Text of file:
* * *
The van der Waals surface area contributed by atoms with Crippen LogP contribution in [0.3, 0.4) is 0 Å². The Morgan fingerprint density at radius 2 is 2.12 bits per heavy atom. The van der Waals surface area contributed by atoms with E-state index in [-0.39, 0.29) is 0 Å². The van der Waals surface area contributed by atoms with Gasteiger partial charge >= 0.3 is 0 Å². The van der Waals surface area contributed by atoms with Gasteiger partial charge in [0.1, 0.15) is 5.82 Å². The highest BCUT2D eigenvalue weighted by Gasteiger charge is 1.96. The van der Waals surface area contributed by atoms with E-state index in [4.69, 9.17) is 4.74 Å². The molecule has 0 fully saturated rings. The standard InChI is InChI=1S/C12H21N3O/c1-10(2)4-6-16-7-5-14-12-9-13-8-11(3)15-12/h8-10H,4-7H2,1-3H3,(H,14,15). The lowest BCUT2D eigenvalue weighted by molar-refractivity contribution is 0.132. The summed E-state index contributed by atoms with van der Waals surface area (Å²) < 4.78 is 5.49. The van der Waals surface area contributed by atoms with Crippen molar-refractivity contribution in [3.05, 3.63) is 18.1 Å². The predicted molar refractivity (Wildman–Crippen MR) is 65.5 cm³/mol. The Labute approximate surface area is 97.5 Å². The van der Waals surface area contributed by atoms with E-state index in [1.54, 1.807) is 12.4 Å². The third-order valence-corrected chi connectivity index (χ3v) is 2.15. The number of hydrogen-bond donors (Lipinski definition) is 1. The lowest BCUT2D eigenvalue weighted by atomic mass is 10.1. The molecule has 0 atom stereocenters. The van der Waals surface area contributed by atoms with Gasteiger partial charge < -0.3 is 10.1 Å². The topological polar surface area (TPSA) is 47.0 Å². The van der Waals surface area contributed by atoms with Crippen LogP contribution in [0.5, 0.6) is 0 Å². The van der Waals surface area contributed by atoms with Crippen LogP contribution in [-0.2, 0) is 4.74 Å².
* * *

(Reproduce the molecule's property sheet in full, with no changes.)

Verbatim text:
The van der Waals surface area contributed by atoms with Crippen LogP contribution in [0.3, 0.4) is 0 Å². The Morgan fingerprint density at radius 2 is 2.12 bits per heavy atom. The van der Waals surface area contributed by atoms with E-state index in [-0.39, 0.29) is 0 Å². The van der Waals surface area contributed by atoms with Gasteiger partial charge >= 0.3 is 0 Å². The van der Waals surface area contributed by atoms with Gasteiger partial charge in [0.1, 0.15) is 5.82 Å². The highest BCUT2D eigenvalue weighted by Gasteiger charge is 1.96. The van der Waals surface area contributed by atoms with E-state index in [4.69, 9.17) is 4.74 Å². The molecule has 0 fully saturated rings. The standard InChI is InChI=1S/C12H21N3O/c1-10(2)4-6-16-7-5-14-12-9-13-8-11(3)15-12/h8-10H,4-7H2,1-3H3,(H,14,15). The lowest BCUT2D eigenvalue weighted by molar-refractivity contribution is 0.132. The summed E-state index contributed by atoms with van der Waals surface area (Å²) < 4.78 is 5.49. The van der Waals surface area contributed by atoms with Crippen molar-refractivity contribution in [3.05, 3.63) is 18.1 Å². The predicted molar refractivity (Wildman–Crippen MR) is 65.5 cm³/mol. The Labute approximate surface area is 97.5 Å². The van der Waals surface area contributed by atoms with E-state index in [1.54, 1.807) is 12.4 Å². The third-order valence-corrected chi connectivity index (χ3v) is 2.15. The number of hydrogen-bond donors (Lipinski definition) is 1. The lowest BCUT2D eigenvalue weighted by atomic mass is 10.1. The molecule has 0 atom stereocenters. The van der Waals surface area contributed by atoms with Gasteiger partial charge < -0.3 is 10.1 Å². The topological polar surface area (TPSA) is 47.0 Å². The van der Waals surface area contributed by atoms with Crippen LogP contribution in [0.5, 0.6) is 0 Å². The van der Waals surface area contributed by atoms with Crippen LogP contribution in [-0.2, 0) is 4.74 Å².